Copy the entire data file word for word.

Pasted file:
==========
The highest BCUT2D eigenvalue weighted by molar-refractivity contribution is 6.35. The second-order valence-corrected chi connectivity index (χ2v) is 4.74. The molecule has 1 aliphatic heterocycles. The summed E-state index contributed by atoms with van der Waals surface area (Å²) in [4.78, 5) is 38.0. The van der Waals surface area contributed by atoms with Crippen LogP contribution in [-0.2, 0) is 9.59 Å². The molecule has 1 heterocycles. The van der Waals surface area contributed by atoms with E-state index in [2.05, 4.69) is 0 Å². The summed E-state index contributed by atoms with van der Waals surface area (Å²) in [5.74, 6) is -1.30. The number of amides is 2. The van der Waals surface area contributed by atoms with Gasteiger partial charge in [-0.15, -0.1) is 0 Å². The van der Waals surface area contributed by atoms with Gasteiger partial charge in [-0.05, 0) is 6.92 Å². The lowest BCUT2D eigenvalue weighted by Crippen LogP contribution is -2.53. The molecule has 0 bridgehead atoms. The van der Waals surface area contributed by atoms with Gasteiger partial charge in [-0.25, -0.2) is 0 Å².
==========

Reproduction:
The highest BCUT2D eigenvalue weighted by molar-refractivity contribution is 6.35. The second-order valence-corrected chi connectivity index (χ2v) is 4.74. The molecule has 1 aliphatic heterocycles. The summed E-state index contributed by atoms with van der Waals surface area (Å²) in [4.78, 5) is 38.0. The van der Waals surface area contributed by atoms with Crippen LogP contribution in [-0.2, 0) is 9.59 Å². The molecule has 1 heterocycles. The van der Waals surface area contributed by atoms with E-state index in [2.05, 4.69) is 0 Å². The summed E-state index contributed by atoms with van der Waals surface area (Å²) in [5.74, 6) is -1.30. The number of amides is 2. The van der Waals surface area contributed by atoms with Gasteiger partial charge in [-0.15, -0.1) is 0 Å². The van der Waals surface area contributed by atoms with Gasteiger partial charge in [-0.05, 0) is 6.92 Å². The lowest BCUT2D eigenvalue weighted by Crippen LogP contribution is -2.53. The molecule has 0 bridgehead atoms. The van der Waals surface area contributed by atoms with Gasteiger partial charge in [-0.25, -0.2) is 0 Å².